We have been talking and hearing about digital health for years. Back in 2016, I went to the USA as part of my medical degree to explore Medical Innovation and Digital Health. I travelled to New York, Boston, San Francisco and Minnesota to speak with over 75 startups, accelerators and innovators. As you can imagine I had a vast array of learnings during this time; but none more important this:
We can have all the tech in the world, but it means nothing if we can’t make it work for real people, patients like you.
The Digital Health industry has had many technologists come in to try and ‘disrupt’ Healthcare in the same way tech has done in so many other industries. In reality though, Healthcare is a highly risk-averse environment due to the overarching need to prove the safety of any changes implemented. In the NHS specifically, there is the well-known sluggish cultural change to contend with too. The unfortunate truth is, Digital Health has promised a lot but delivered very little, especially to patients, who are who this is ultimately meant to be for.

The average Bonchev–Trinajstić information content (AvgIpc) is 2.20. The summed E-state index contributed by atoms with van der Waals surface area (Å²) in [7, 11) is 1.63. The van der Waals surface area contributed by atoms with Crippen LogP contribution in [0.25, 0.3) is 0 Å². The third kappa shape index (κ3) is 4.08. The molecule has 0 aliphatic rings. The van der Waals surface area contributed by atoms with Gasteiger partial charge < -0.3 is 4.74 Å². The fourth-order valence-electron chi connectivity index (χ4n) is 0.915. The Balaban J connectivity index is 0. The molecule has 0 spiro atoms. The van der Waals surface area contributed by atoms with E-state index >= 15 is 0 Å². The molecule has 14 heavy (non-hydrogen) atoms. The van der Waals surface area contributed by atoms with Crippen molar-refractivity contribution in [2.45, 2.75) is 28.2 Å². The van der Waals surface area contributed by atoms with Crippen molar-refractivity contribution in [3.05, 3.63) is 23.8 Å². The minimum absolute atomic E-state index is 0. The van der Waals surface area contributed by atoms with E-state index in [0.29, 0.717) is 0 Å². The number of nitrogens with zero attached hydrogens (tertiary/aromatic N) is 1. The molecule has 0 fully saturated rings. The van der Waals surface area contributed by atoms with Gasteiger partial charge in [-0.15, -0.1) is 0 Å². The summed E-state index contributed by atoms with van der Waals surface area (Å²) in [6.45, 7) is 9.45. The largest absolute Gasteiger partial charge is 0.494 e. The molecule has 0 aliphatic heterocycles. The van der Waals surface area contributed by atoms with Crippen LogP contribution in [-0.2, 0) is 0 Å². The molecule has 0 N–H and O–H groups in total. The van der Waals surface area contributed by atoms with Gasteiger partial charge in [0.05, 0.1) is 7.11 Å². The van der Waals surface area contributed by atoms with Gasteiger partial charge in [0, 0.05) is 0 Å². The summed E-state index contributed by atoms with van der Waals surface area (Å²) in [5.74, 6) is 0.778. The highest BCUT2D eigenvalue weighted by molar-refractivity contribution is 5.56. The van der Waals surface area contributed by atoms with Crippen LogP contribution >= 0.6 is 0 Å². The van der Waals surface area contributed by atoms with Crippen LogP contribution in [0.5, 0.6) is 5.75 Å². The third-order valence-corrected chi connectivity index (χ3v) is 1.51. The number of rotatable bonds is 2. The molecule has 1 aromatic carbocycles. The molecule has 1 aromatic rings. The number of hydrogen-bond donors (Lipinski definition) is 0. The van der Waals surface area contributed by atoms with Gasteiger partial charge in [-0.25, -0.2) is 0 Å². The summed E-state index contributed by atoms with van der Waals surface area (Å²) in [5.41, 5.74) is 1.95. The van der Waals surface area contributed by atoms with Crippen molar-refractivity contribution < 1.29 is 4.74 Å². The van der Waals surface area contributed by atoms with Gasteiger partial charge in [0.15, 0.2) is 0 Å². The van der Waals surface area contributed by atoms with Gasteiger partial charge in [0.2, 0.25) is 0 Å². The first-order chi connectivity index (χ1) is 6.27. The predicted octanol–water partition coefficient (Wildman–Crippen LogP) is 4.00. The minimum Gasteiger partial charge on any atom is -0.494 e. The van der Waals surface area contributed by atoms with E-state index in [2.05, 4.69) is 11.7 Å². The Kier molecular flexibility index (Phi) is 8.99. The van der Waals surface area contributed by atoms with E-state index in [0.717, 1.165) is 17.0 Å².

Nowadays 3 in 5 people in the UK are using some form of app or wearable as a Digital Health solution; yet only 13% have experienced virtual care. The world average is 18%. We are lagging behind. As users and patients we have a tonne of potentially useful health data in our smartphones and FitBits but health practitioners are unable to do anything with it. Then there is the ongoing issue of Digital Health solutions not being interoperable: many of them have not always been able to talk to each other.
Finally though, the tide now seems to be turning. Video consultations with GPs are becoming more normal. And even more shapeshifting is that the NHS Long Term Plan and Topol Review emphasise heavily the need for Digital Health solutions, particularly those that are interoperable. It is definitely not just about being able to have a video call with your doctor though. The services have to be designed for the people who use them. Doctors need to have enough information at their disposal to make the safest and most effective treatment choices for patients. And patients need to have all of the relevant information to hand to make the most of their health and healthcare.
That’s why I have designed the systems at Hippocrates Lounge the way they are. We utilise accessible, everyday apps on smartphones to gather tonnes of actionable data that I as your doctor and you as a patient can both look at and devise personalised treatment plans together. When it comes to Digital Health, the past has certainly been more digital than health; but now positive changes are on the horizon and over the next few years it actually seems plausible that we will have a connected healthcare system, capable of making the best use of technology and data.
What Digital Health apps and wearables do you use? What would you change about them? How would you like your doctor to be able to use the data it provides?